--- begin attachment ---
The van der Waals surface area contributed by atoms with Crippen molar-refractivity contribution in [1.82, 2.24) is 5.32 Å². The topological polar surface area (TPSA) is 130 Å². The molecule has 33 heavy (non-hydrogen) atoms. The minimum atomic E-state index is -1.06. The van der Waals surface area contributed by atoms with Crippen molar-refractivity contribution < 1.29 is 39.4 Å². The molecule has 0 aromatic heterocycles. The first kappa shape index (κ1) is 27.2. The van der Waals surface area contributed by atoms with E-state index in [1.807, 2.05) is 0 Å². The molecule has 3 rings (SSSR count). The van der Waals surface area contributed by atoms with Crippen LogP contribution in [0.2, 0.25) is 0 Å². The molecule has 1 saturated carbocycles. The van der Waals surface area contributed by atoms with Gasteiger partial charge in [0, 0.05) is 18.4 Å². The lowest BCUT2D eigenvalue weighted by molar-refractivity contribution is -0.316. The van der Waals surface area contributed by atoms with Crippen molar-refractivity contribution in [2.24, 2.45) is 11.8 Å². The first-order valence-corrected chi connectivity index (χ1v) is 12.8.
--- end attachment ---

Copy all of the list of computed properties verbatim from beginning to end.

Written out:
The van der Waals surface area contributed by atoms with Crippen molar-refractivity contribution in [1.82, 2.24) is 5.32 Å². The topological polar surface area (TPSA) is 130 Å². The molecule has 33 heavy (non-hydrogen) atoms. The minimum atomic E-state index is -1.06. The van der Waals surface area contributed by atoms with Crippen molar-refractivity contribution < 1.29 is 39.4 Å². The molecule has 0 aromatic heterocycles. The first kappa shape index (κ1) is 27.2. The van der Waals surface area contributed by atoms with E-state index in [1.807, 2.05) is 0 Å². The molecule has 3 rings (SSSR count). The van der Waals surface area contributed by atoms with Crippen LogP contribution in [0.2, 0.25) is 0 Å². The molecule has 1 saturated carbocycles. The van der Waals surface area contributed by atoms with Gasteiger partial charge in [0, 0.05) is 18.4 Å². The lowest BCUT2D eigenvalue weighted by molar-refractivity contribution is -0.316. The van der Waals surface area contributed by atoms with Crippen molar-refractivity contribution in [2.24, 2.45) is 11.8 Å². The first-order valence-corrected chi connectivity index (χ1v) is 12.8.